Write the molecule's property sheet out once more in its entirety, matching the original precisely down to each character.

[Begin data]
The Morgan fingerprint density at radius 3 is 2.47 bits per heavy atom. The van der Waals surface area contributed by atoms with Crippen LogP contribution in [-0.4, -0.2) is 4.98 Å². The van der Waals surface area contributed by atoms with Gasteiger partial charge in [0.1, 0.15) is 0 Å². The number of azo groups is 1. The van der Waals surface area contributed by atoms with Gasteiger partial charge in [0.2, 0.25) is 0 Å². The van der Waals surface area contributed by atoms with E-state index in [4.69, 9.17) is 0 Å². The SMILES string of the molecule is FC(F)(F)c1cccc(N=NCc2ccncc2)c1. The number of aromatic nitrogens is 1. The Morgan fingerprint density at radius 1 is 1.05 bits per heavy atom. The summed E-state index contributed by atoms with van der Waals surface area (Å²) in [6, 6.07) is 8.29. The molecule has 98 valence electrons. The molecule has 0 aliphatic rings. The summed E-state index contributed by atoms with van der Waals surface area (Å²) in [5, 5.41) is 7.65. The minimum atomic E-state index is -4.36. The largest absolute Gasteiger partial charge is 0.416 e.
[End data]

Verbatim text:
The Morgan fingerprint density at radius 3 is 2.47 bits per heavy atom. The van der Waals surface area contributed by atoms with Crippen LogP contribution in [-0.4, -0.2) is 4.98 Å². The van der Waals surface area contributed by atoms with Gasteiger partial charge in [0.1, 0.15) is 0 Å². The number of azo groups is 1. The van der Waals surface area contributed by atoms with Gasteiger partial charge in [0.2, 0.25) is 0 Å². The van der Waals surface area contributed by atoms with E-state index in [4.69, 9.17) is 0 Å². The SMILES string of the molecule is FC(F)(F)c1cccc(N=NCc2ccncc2)c1. The number of aromatic nitrogens is 1. The Morgan fingerprint density at radius 1 is 1.05 bits per heavy atom. The summed E-state index contributed by atoms with van der Waals surface area (Å²) in [6, 6.07) is 8.29. The molecule has 98 valence electrons. The molecule has 0 aliphatic rings. The summed E-state index contributed by atoms with van der Waals surface area (Å²) in [5, 5.41) is 7.65. The minimum atomic E-state index is -4.36. The largest absolute Gasteiger partial charge is 0.416 e.